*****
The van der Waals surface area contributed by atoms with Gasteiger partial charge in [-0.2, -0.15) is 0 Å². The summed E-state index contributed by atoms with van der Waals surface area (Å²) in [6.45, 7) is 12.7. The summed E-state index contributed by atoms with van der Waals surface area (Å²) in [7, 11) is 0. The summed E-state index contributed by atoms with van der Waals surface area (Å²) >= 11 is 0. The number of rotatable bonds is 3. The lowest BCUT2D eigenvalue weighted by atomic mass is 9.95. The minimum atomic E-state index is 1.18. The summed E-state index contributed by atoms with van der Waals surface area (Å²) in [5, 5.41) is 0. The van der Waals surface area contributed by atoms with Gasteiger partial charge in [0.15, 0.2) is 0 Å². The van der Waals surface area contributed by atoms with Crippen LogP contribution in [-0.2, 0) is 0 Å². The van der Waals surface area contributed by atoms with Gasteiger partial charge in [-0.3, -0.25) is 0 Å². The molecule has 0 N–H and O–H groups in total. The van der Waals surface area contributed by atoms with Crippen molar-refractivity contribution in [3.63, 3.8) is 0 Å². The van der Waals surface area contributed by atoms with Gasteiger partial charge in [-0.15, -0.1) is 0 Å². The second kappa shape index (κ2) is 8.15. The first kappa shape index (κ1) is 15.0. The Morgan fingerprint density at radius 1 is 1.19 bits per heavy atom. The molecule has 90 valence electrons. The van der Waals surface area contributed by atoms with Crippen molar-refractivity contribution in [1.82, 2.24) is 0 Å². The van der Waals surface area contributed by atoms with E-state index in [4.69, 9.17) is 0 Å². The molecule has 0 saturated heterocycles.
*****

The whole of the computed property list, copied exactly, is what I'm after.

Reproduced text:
The van der Waals surface area contributed by atoms with Gasteiger partial charge in [-0.2, -0.15) is 0 Å². The summed E-state index contributed by atoms with van der Waals surface area (Å²) in [6.45, 7) is 12.7. The summed E-state index contributed by atoms with van der Waals surface area (Å²) in [7, 11) is 0. The summed E-state index contributed by atoms with van der Waals surface area (Å²) >= 11 is 0. The number of rotatable bonds is 3. The lowest BCUT2D eigenvalue weighted by atomic mass is 9.95. The minimum atomic E-state index is 1.18. The summed E-state index contributed by atoms with van der Waals surface area (Å²) in [5, 5.41) is 0. The van der Waals surface area contributed by atoms with Gasteiger partial charge in [0.15, 0.2) is 0 Å². The van der Waals surface area contributed by atoms with Crippen LogP contribution in [-0.2, 0) is 0 Å². The van der Waals surface area contributed by atoms with Gasteiger partial charge in [-0.3, -0.25) is 0 Å². The molecule has 0 N–H and O–H groups in total. The van der Waals surface area contributed by atoms with Crippen molar-refractivity contribution in [3.63, 3.8) is 0 Å². The van der Waals surface area contributed by atoms with Gasteiger partial charge in [-0.15, -0.1) is 0 Å². The second kappa shape index (κ2) is 8.15. The first kappa shape index (κ1) is 15.0. The Morgan fingerprint density at radius 1 is 1.19 bits per heavy atom. The molecule has 90 valence electrons. The van der Waals surface area contributed by atoms with Crippen molar-refractivity contribution in [1.82, 2.24) is 0 Å². The van der Waals surface area contributed by atoms with E-state index in [4.69, 9.17) is 0 Å². The molecule has 0 saturated heterocycles.